There are factions emerging on both Left and Right – the Antifa on the Left, the Militia movement on the Right – but so far none of their members have engaged in anything more than small-scale street fights. Dramatic as the images from Berkeley may be, they are, at the end of the day, little more than vandalism. The real violence in American society is being conducted by lone wolves, from identity supremacists of all stripes to self-radicalized shooters like Mr. Hodgkinson. While Bleeding Kansas endured roving militias who battled back and forth over the issue of slavery, the Trump era, and the Obama years before it, have suffered from neigh-unstoppable self-directed, self-appointed murderers. Dylann Roof of the Charleston shooting had no commanding officer to direct him. Neither did accused Chelsea bomber Ahmad Rahimi, who claimed allegiance to the very real terror army that is the Islamic State. Yet IS did not give Rahimi anything more than the materials needed to radicalize himself.

None of their attacks have forced other groups to organize and arms themselves to retaliate. All have been dealt with by normal law enforcement.

"Tragic Prelude" in the Kansas state capitol
"Tragic Prelude" by John Steuart Curry depicts John Brown presaging the many deaths coming in the American civil war. [Image by John Steuart Curry/Wikimedia Commons Public Domain]

Conversely, John Brown’s assault on Harper’s Ferry spooked powerful pro-slavery groups, especially Southern legislatures and governors, who had behind them well-armed state militias at a time when the United States military was curiously quite disarmed. In December 1860, the U.S. Army had only 16,000 troops. When Southern states considering seceding from the Union, they knew that the Federal government had few soldiers to stop them.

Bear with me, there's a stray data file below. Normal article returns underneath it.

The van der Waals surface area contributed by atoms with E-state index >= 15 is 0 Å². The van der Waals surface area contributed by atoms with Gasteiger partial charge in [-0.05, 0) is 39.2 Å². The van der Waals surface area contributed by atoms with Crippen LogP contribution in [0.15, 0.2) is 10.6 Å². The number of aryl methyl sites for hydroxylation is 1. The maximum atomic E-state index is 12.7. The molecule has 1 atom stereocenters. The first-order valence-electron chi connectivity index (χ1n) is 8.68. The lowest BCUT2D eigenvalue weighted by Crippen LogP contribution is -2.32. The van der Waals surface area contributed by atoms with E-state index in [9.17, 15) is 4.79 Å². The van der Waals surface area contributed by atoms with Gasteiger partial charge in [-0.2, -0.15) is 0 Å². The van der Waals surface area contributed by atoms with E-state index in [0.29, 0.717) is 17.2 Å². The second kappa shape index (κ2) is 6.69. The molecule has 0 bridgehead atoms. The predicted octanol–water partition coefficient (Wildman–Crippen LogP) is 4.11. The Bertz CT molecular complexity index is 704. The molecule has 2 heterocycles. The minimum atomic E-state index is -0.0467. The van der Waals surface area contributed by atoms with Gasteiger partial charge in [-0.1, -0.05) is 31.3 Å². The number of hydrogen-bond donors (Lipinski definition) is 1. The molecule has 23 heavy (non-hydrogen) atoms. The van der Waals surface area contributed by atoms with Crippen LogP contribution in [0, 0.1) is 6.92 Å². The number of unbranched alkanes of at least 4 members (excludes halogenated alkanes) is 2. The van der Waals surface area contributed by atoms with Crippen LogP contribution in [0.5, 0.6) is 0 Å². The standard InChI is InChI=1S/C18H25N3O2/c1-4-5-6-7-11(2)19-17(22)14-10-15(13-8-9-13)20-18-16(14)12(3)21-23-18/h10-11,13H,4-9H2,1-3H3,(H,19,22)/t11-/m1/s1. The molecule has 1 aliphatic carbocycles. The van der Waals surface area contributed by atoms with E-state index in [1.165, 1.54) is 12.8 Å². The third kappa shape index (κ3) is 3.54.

That’s a huge contrast with today’s 1.4 million active troops spread across the 50 states. If someone wants to spark a civil war in the United States today, they must contend with the very real possibility that they will be killed or captured very quickly. Mr. Hodgkinson surely knew that as he embarked on his shooting today. As far as we currently know, he did not hope to inspire a full-on revolt of liberals, as Brown tried at Harper’s Ferry. He was just another mass shooter, this time targeting Congresspeople.

united Dallas after the ambush of five officers in a politically motivated attack last summer
Mcah Xavier Johnson ambushed and killed five police officers last year. Instead of dividing Dallas, the attack united it in mourning. [Image by Stewart F. House/Getty Images]

For America to approach a civil war, it must see groups committed to violence able to carry out a long-term campaign of shootings and bombings. That was very much America in the 1850s, when a feckless Federal government, disarmed and divided, watched Kansas bleed until the violence spread nationwide. It’s nearly impossible to imagine Washington allowing whole states or cities to do the same today without sending in some of its many troops. No matter what you think of Trump, at least he has a professional army behind him, unlike President James Buchanan.

Instead, we may need to brace ourselves for a new wave of mass shootings. Politically-minded lone wolves may decide to escalate our mean Tweet barrages to actual ammunition. If we are doomed to endure violence, it will surely be unpredictable, disorganized, and conducted by very lonely people.

[Featured image by Zach Gibson/Getty Images]